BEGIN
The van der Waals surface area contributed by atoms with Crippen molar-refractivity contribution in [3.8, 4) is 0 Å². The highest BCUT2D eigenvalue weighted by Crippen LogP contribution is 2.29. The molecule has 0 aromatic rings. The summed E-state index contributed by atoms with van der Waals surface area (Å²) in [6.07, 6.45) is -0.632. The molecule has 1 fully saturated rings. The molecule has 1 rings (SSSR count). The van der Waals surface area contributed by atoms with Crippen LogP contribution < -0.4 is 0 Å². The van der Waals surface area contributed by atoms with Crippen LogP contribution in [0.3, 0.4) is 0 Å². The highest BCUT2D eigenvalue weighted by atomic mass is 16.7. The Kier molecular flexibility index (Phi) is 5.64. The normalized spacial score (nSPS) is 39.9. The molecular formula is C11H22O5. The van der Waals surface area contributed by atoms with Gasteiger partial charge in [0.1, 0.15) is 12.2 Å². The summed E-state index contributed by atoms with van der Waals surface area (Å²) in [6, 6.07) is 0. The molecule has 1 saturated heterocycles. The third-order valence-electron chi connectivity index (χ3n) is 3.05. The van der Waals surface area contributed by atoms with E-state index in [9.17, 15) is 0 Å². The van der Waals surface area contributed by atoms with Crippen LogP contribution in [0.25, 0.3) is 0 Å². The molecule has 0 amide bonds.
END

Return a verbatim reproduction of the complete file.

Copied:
The van der Waals surface area contributed by atoms with Crippen molar-refractivity contribution in [3.8, 4) is 0 Å². The highest BCUT2D eigenvalue weighted by Crippen LogP contribution is 2.29. The molecule has 0 aromatic rings. The summed E-state index contributed by atoms with van der Waals surface area (Å²) in [6.07, 6.45) is -0.632. The molecule has 1 fully saturated rings. The molecule has 1 rings (SSSR count). The van der Waals surface area contributed by atoms with Crippen LogP contribution < -0.4 is 0 Å². The van der Waals surface area contributed by atoms with Crippen LogP contribution in [0.3, 0.4) is 0 Å². The highest BCUT2D eigenvalue weighted by atomic mass is 16.7. The Kier molecular flexibility index (Phi) is 5.64. The normalized spacial score (nSPS) is 39.9. The molecular formula is C11H22O5. The van der Waals surface area contributed by atoms with Gasteiger partial charge in [0.1, 0.15) is 12.2 Å². The summed E-state index contributed by atoms with van der Waals surface area (Å²) in [6, 6.07) is 0. The molecule has 1 saturated heterocycles. The third-order valence-electron chi connectivity index (χ3n) is 3.05. The van der Waals surface area contributed by atoms with E-state index in [9.17, 15) is 0 Å². The van der Waals surface area contributed by atoms with Crippen LogP contribution in [0.25, 0.3) is 0 Å². The molecule has 0 amide bonds.